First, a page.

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This is an easy last minute assignment on Ascension, a national holiday. One of my old umpire school classmates, who also coaches for the P.U.C. Cadets, called me on Tuesday to ask if I was available for Thursday. There would be no pay, but I had my choice of games. There are four matches for a Cadet tournament. I chose the first match: 10:30 a.m., between the P.U.C. and the Savigny-sur-Orge Cadets.
There is also no help on base. I will be umpiring alone and behind the plate. In spite of the age of the players (thirteen and fourteen), these are typically the most difficult matches. The players are old enough to hit the ball hard (lots of foul balls). The catchers are not always capable of trapping these gyrating stingers. The coaches are harassed, unforgiving and short-tempered. The games are usually one-sided and interminable. To justly limit the torture on umpires and coaches, games are limited to the first of: seven innings, two hours or five innings with a spread of over ten runs. Few games reach the full seven innings.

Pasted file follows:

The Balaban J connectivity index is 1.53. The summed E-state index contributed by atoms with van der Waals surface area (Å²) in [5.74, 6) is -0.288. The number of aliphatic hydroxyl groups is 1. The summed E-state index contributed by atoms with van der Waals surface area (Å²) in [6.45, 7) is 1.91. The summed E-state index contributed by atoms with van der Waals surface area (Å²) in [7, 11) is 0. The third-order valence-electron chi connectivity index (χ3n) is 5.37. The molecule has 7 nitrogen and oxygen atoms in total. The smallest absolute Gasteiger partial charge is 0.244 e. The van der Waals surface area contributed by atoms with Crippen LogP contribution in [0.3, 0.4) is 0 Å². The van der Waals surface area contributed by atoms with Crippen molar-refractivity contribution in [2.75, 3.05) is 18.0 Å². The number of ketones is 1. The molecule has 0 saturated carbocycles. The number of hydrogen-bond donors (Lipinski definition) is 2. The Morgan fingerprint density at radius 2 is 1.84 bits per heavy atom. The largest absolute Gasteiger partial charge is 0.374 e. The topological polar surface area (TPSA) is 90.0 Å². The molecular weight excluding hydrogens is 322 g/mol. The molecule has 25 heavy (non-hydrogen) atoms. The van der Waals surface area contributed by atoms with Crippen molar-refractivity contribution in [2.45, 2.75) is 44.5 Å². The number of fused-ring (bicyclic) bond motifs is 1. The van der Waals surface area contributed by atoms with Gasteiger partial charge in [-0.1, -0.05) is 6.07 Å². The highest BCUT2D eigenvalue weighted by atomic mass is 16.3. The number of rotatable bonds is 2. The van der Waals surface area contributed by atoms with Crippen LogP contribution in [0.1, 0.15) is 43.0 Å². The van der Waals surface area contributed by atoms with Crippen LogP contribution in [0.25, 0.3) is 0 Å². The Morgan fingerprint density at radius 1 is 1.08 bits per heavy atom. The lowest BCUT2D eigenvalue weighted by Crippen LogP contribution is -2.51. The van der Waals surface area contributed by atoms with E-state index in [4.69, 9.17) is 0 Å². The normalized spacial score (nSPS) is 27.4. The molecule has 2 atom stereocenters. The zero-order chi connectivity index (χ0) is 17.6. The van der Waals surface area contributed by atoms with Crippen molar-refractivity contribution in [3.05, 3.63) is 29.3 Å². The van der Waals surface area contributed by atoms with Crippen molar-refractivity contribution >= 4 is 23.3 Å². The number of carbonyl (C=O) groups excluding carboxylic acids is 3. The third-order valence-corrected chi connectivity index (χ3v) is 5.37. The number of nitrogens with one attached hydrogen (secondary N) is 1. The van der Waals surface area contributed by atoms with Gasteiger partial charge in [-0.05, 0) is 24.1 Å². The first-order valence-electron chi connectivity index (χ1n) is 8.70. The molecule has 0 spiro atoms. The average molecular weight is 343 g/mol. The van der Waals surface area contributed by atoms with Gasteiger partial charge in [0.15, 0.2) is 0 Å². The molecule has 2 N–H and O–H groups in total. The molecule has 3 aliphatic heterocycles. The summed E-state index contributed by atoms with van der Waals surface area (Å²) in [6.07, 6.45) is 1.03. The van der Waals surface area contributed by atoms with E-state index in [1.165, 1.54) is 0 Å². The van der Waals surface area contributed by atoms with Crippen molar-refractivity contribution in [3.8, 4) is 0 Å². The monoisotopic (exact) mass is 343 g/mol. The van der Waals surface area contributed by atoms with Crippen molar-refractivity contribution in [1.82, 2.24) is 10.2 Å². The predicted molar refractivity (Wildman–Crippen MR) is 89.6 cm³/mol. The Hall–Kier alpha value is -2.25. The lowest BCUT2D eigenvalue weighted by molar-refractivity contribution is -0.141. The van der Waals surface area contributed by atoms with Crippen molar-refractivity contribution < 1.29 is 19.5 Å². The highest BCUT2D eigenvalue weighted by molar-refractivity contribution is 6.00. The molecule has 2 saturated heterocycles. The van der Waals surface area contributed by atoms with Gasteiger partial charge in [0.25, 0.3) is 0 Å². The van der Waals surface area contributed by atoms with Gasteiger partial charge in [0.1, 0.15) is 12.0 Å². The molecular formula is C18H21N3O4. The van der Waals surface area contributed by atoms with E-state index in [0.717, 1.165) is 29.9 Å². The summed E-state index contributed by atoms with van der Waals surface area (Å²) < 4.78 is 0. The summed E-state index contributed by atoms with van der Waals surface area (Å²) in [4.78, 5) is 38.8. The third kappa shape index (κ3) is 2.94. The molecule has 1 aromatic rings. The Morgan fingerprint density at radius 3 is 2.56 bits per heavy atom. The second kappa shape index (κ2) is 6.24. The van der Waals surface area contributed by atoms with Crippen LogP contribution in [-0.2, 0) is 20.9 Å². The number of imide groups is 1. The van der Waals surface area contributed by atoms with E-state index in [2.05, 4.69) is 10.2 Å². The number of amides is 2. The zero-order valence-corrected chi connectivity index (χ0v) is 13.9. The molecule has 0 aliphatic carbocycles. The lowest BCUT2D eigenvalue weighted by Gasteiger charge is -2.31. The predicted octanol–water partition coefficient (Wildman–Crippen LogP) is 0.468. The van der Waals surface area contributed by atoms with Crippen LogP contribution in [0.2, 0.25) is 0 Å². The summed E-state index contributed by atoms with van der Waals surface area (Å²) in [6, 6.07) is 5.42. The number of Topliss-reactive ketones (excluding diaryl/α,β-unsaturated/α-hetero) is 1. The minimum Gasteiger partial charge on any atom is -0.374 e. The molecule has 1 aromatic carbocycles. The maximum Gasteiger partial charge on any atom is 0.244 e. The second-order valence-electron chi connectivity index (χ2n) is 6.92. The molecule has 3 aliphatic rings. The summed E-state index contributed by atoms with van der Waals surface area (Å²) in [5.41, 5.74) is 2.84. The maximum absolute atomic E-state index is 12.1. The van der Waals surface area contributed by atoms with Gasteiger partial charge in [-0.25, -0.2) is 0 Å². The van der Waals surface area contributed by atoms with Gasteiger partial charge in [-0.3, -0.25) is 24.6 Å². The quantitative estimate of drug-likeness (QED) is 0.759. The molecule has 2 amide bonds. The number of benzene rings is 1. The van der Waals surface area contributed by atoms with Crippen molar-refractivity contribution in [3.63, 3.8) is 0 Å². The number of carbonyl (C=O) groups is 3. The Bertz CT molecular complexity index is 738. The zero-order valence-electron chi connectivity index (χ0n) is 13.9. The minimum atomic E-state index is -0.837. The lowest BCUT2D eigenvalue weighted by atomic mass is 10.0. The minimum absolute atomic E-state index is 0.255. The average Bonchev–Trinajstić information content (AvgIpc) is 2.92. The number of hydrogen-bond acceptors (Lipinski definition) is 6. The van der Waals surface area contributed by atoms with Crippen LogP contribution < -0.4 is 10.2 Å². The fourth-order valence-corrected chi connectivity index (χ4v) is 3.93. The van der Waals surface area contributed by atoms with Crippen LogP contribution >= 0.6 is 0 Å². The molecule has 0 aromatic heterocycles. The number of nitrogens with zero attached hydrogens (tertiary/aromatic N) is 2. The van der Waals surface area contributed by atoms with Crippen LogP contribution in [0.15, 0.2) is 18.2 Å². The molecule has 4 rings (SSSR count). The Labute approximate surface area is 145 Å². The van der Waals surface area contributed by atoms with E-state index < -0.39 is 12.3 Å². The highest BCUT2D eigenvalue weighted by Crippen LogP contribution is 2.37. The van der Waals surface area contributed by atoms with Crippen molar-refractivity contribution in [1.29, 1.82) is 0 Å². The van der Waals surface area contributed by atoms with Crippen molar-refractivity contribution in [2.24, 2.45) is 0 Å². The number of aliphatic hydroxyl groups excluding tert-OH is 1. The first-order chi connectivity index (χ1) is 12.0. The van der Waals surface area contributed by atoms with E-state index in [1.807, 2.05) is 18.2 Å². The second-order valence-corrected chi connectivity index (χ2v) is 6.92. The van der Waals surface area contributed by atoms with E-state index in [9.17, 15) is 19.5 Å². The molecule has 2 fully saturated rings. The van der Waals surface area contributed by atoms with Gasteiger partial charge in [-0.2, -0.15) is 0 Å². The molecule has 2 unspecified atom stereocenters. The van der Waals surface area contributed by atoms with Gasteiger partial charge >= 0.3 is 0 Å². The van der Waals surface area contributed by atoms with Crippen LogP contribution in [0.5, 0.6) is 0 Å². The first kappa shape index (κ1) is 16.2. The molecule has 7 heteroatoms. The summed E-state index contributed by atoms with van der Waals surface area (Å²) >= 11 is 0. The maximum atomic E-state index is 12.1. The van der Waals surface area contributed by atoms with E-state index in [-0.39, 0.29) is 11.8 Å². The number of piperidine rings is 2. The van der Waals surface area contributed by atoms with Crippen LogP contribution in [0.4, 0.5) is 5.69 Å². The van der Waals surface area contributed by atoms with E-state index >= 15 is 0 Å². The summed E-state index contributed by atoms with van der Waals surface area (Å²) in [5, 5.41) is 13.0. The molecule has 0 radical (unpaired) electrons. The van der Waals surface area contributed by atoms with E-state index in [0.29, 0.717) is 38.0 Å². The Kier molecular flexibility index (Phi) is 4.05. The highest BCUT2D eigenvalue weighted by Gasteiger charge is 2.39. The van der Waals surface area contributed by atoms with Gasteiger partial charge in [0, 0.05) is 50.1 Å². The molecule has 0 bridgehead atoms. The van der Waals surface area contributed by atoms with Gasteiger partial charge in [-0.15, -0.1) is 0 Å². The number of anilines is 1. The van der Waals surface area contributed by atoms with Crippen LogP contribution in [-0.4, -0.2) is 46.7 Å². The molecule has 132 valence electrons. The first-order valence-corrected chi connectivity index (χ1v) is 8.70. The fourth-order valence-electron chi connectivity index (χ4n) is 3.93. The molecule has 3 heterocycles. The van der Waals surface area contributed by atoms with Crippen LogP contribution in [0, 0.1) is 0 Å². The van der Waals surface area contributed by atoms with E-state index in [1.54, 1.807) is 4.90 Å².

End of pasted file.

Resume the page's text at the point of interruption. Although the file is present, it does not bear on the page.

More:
The morning is hot. The skies are heavy with thunderstorms. The humidity is near one hundred percent. I put on all of my equipment, well aware of the beating I am about to take. It dawns on me that in eight matches in the Nationals, I have only been hit by the ball once, and I had invited injury by wincing at the fatal moment. Would my career end here?
The players are on the field two hours before "play ball" warming up. I get the line-ups from both coaches and we have at it. The only ground rule at Pershing stadium, home of the P.U.C. in the Vincennes woods east of Paris, is to keep the gates closed.